The study findings strongly supported the Linear No-Threshold model, which states that there is no dose of radiation so low that it no longer causes harm. Mappes found that “harmful and significant radiation effects on bank vole populations can be observed even at very low levels of ambient radioactivity.”
How are the voles being exposed? As the study explains, the biological effects on voles “could be caused by direct exposure to gamma radiation from the surrounding environment or by exposure to alpha and beta particles accumulated in animals from food. For example, mushrooms, an essential component of the diet of bank voles, can be an enormous source of alpha- and beta-emitting radionuclides.”
Abundance and survival of the bank vole is of course not only important to the species itself. It also serves as an important prey to other mammals and birds, including raptors such as owls and hawks, and weasels, foxes and other predatory mammals. Consequently, an unnatural reduction of the bank vole population due to negative impacts from radiation exposure can start to affect other animals in the food chain. These animals are, of course, also likely affected by radiation exposure, as the many earlier studies have indicated.
The study’s conclusions should send a strong warning to those ready to downplay or dismiss the harm caused not only to wildlife but also to humans, living in — or in the case of Fukushima, coerced into returning to — areas still affected by unacceptable levels of radioactive contamination.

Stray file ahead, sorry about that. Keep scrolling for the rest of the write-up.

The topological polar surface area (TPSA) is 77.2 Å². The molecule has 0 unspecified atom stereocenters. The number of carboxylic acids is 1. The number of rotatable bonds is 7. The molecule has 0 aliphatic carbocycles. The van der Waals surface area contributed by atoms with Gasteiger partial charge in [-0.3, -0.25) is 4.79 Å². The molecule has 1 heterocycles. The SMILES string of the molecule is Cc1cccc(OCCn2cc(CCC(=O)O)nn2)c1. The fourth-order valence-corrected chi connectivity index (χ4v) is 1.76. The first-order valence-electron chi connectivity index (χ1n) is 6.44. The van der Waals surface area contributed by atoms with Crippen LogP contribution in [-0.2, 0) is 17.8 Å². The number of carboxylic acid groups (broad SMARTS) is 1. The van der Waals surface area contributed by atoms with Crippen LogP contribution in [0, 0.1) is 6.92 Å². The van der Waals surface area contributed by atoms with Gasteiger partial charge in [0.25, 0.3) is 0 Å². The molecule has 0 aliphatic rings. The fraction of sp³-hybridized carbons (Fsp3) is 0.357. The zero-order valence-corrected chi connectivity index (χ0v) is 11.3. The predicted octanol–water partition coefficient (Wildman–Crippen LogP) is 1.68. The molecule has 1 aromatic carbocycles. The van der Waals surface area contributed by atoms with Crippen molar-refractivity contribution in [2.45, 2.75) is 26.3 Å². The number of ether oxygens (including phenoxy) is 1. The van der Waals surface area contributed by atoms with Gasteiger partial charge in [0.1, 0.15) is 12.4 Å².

“These results suggest that rodent populations, and by implication, entire ecosystems, are likely to have been affected across perhaps 200,000 km2 in Eastern, Northern, and even Central Europe where radioactive contaminants stemming from the Chernobyl disaster are still measurable in a large diversity of different species and are known to accumulate in the food chain,” the Mappes study said. This has already been observed in studies of wild boar in Germany and reindeer in Finland and Sweden — which are still too radioactive to eat.
As the researchers concluded, “the experimental studies presented here provide irrefutable evidence that even very low doses can lead to significant consequences for individuals, populations, and likely even entire ecosystems.”
And watch a new podcast about Dr. Timothy Mousseau’s more than 50 trips to study animals living around Chernobyl.